I find it relaxing and almost meditative now, but it wasn't quite as simple to start...
Many an evening I struggled with youtube clips and various websites. How hard could it be to 'insert hook, yarn over and pull through'?? Well, let me tell you - it was!
So I shared a little of my struggle and attempts at learning the stitches one evening on instagram and got lots of little tips by some lovely people who knew what they were doing. Apparently it was all in the tension. Once I controlled that and also found a way that I was comfortable holding the yarn it just clicked. It probably took a couple of weeks of an hour or so in the evenings just practising lines of basic single, double and treble crochet. Add in a slip stitch and then half double and half crochet and I was away! That was once I worked out the US and UK crochet is different!
I was so impatient though...
I wanted to make something.
So I started to learn how to make granny squares. You know the ones - think '70s afghan throws in mustard, orange and brown!
What started off as a small granny square scarf morphed into a throw. Although I'm not sure that my confidence matched my ability at this point!
In hindsight, a smaller project would have been a little more realistic. These throws don't just appear overnight.
Anyhow, I was crocheting, albeit rather slowly and clumsily. It was true - it did get easier. Just being comfortable holding the crochet stick takes time. Knowing how tight or loose to hold the yarn in your hand, being able to twist the hook into and out of a stitch rather than holding it rigidly - none of this was natural.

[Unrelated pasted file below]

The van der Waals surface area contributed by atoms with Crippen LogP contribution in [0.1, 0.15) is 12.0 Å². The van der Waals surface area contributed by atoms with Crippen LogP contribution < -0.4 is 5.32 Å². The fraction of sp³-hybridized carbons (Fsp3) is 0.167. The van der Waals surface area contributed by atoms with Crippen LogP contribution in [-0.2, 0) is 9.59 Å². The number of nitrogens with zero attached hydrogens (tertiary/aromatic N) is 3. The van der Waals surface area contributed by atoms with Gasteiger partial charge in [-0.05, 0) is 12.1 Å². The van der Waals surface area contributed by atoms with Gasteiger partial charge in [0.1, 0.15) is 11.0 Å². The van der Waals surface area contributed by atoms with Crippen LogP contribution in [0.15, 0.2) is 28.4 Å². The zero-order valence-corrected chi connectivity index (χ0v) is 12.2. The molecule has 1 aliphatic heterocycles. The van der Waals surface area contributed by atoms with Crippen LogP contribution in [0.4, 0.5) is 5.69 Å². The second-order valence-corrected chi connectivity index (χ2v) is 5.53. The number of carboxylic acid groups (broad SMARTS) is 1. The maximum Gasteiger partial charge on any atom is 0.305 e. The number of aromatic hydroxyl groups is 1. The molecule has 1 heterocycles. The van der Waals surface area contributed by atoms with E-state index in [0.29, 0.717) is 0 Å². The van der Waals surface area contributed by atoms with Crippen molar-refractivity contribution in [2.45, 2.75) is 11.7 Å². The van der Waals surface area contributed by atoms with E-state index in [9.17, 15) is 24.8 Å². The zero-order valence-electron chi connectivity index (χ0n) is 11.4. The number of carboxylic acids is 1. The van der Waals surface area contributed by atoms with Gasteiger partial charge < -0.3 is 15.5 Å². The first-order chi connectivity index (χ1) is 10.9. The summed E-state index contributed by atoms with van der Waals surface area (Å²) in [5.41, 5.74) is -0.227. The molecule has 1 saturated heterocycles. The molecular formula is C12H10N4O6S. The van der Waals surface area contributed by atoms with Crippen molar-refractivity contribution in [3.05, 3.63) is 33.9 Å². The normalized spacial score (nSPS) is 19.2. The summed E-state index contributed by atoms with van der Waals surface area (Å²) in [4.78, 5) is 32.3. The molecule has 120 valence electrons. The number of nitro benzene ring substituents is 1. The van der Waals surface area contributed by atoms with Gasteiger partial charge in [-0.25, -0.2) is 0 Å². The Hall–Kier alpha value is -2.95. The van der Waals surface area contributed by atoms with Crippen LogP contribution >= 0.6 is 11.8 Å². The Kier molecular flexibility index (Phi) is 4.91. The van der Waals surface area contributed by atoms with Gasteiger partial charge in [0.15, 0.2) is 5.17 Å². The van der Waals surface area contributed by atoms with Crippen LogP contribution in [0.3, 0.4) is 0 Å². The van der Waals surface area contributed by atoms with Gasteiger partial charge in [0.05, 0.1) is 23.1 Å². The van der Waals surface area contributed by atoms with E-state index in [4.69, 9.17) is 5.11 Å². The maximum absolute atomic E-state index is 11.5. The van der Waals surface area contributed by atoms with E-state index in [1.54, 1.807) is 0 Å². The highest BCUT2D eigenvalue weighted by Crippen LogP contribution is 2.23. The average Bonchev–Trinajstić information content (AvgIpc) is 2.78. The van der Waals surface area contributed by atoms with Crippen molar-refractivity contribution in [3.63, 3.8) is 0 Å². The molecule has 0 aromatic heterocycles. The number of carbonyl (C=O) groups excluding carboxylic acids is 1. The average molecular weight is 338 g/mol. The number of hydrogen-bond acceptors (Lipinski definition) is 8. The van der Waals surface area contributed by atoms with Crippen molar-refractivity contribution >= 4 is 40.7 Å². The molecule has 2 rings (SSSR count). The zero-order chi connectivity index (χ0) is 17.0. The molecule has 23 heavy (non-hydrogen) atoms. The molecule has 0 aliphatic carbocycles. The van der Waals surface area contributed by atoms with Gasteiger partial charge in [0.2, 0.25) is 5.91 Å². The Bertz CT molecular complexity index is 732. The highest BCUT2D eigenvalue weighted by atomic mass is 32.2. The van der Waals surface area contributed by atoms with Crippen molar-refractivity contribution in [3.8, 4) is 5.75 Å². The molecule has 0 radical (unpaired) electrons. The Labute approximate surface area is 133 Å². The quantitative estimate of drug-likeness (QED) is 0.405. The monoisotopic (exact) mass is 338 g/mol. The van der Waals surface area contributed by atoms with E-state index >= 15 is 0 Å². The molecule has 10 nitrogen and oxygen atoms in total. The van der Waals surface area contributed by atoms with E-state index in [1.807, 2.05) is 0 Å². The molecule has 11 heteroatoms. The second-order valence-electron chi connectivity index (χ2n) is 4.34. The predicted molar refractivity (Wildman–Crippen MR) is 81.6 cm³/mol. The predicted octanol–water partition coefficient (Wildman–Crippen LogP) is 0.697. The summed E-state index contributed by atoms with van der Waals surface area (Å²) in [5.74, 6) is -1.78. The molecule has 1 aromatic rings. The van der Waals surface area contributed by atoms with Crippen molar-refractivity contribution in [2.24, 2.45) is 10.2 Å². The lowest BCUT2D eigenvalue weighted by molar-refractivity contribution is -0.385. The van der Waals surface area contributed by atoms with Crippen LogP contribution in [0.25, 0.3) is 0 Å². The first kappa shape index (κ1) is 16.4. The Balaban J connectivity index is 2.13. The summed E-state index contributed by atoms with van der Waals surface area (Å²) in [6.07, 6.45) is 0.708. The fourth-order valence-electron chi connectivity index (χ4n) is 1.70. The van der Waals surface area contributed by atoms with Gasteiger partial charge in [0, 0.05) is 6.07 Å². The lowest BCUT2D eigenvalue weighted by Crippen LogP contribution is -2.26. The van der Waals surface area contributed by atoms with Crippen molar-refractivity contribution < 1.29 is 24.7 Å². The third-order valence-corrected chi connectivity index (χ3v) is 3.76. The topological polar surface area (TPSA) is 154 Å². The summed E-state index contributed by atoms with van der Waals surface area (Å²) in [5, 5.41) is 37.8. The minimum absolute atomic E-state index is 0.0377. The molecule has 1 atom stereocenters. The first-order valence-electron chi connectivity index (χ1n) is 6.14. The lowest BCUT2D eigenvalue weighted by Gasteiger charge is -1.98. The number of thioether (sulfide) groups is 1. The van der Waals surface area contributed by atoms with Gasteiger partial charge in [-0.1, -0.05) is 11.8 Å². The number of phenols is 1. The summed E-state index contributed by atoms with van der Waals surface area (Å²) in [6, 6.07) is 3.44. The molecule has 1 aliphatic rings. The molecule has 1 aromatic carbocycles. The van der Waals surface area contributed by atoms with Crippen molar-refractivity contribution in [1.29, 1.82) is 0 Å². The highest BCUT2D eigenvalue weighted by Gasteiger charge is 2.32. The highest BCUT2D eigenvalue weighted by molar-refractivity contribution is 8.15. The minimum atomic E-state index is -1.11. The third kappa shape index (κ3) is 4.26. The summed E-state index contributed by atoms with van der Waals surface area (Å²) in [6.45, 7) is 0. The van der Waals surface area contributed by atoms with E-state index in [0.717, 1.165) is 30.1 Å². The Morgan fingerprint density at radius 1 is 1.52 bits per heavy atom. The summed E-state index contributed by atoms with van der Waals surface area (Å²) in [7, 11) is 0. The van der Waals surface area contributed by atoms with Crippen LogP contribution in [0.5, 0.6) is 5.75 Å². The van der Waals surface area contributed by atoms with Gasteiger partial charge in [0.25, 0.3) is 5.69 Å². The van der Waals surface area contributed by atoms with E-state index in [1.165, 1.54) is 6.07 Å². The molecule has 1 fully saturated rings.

My first throw took ages...and then some more!
I started and completed a very simple baby blanket in the middle of it. I left it untouched for a couple of months when I went overseas. But I kept going back to it and eventually it was done.
That feeling of satisfaction was pretty immense. Too right I was proud of myself!
I didn't follow a pattern (not my best move!) but I did use a great blog to guide me through a lot of it.
There is a delightful lady called Lucy who keeps a blog - ATTIC24
Lucy lives in Skipton in the Yorkshire Dales - the town I was lucky enough to call my home for 10 years. Apart from the gorgeous photos of the countryside that make me quite homesick, Lucy is an extremely generous soul who shares patterns, tutorials and general crochet tips.
Through her blog I learnt how to join the little granny squares as I went, rather than pile them up and then have to stitch then together, and I used the edging from one of her projects to finish off my throw.
I've made lots of Attic 24 projects since - daffodils for St David's day, flower brooches to sell at the school fete, quite a few stripy bags.
Sometimes my crochet is full of colour....
Other times it's a little more subdued...
But each piece gives a lot of self satisfaction when I see it coming together.
So if you're thinking of taking up a crafty hobby you could always try crochet - it's not just for grannies.
I'm definitely no expert, but I'm happy to share through this blog some of the basics and the things that I have learnt and some of the quick and easy things that I have made. I needed an easy, peasy, right back to the beginning' crochet lesson when I started and I gathered it from lots of different sources.
It's very satisfying making things for other people and I'm just about to post this creation off to Skipton.
I knew about Yarndale last year but didn't feel competent or confident enough to send through any crochet. I'm guessing (hoping) they're not after total perfection, so I'm contributing my little piece this time.
Right, things to do, places to go before school pick up,